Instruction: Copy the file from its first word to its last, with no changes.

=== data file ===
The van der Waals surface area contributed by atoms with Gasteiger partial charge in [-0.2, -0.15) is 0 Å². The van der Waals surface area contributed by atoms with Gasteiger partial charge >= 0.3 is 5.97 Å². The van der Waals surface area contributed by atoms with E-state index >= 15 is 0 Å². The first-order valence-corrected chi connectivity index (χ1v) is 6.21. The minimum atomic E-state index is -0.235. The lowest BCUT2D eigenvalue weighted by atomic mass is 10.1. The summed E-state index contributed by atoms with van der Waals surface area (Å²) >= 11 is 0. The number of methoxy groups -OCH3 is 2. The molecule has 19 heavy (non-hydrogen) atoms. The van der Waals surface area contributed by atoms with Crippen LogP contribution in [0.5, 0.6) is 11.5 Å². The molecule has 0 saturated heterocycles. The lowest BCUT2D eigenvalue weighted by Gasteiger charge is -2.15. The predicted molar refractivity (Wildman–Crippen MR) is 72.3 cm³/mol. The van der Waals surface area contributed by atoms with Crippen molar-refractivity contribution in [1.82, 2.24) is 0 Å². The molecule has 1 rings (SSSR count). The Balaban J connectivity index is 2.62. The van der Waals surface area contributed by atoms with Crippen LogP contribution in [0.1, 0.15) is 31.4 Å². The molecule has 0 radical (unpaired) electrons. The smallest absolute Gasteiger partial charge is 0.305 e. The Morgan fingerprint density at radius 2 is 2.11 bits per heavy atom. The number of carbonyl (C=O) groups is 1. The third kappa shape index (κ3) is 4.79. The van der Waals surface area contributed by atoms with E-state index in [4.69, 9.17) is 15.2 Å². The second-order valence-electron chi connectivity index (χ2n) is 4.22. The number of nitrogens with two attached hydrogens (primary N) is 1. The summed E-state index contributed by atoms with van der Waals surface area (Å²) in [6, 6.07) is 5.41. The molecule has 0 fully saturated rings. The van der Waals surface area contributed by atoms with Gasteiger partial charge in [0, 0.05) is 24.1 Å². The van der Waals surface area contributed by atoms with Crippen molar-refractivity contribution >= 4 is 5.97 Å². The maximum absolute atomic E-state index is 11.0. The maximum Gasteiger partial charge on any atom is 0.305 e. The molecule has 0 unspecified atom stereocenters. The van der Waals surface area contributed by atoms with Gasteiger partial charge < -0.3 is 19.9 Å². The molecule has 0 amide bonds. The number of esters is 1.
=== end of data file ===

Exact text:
The van der Waals surface area contributed by atoms with Gasteiger partial charge in [-0.2, -0.15) is 0 Å². The van der Waals surface area contributed by atoms with Gasteiger partial charge >= 0.3 is 5.97 Å². The van der Waals surface area contributed by atoms with E-state index >= 15 is 0 Å². The first-order valence-corrected chi connectivity index (χ1v) is 6.21. The minimum atomic E-state index is -0.235. The lowest BCUT2D eigenvalue weighted by atomic mass is 10.1. The summed E-state index contributed by atoms with van der Waals surface area (Å²) >= 11 is 0. The number of methoxy groups -OCH3 is 2. The molecule has 19 heavy (non-hydrogen) atoms. The van der Waals surface area contributed by atoms with Crippen LogP contribution in [0.5, 0.6) is 11.5 Å². The molecule has 0 saturated heterocycles. The lowest BCUT2D eigenvalue weighted by Gasteiger charge is -2.15. The predicted molar refractivity (Wildman–Crippen MR) is 72.3 cm³/mol. The van der Waals surface area contributed by atoms with Crippen molar-refractivity contribution in [1.82, 2.24) is 0 Å². The molecule has 1 rings (SSSR count). The Balaban J connectivity index is 2.62. The van der Waals surface area contributed by atoms with Crippen LogP contribution in [0.1, 0.15) is 31.4 Å². The molecule has 0 radical (unpaired) electrons. The smallest absolute Gasteiger partial charge is 0.305 e. The Morgan fingerprint density at radius 2 is 2.11 bits per heavy atom. The number of carbonyl (C=O) groups is 1. The third kappa shape index (κ3) is 4.79. The van der Waals surface area contributed by atoms with E-state index in [4.69, 9.17) is 15.2 Å². The second-order valence-electron chi connectivity index (χ2n) is 4.22. The number of nitrogens with two attached hydrogens (primary N) is 1. The summed E-state index contributed by atoms with van der Waals surface area (Å²) in [6, 6.07) is 5.41. The molecule has 0 fully saturated rings. The van der Waals surface area contributed by atoms with Gasteiger partial charge in [0, 0.05) is 24.1 Å². The van der Waals surface area contributed by atoms with Crippen molar-refractivity contribution >= 4 is 5.97 Å². The maximum absolute atomic E-state index is 11.0. The maximum Gasteiger partial charge on any atom is 0.305 e. The molecule has 0 unspecified atom stereocenters. The van der Waals surface area contributed by atoms with Gasteiger partial charge < -0.3 is 19.9 Å². The molecule has 0 amide bonds. The number of esters is 1.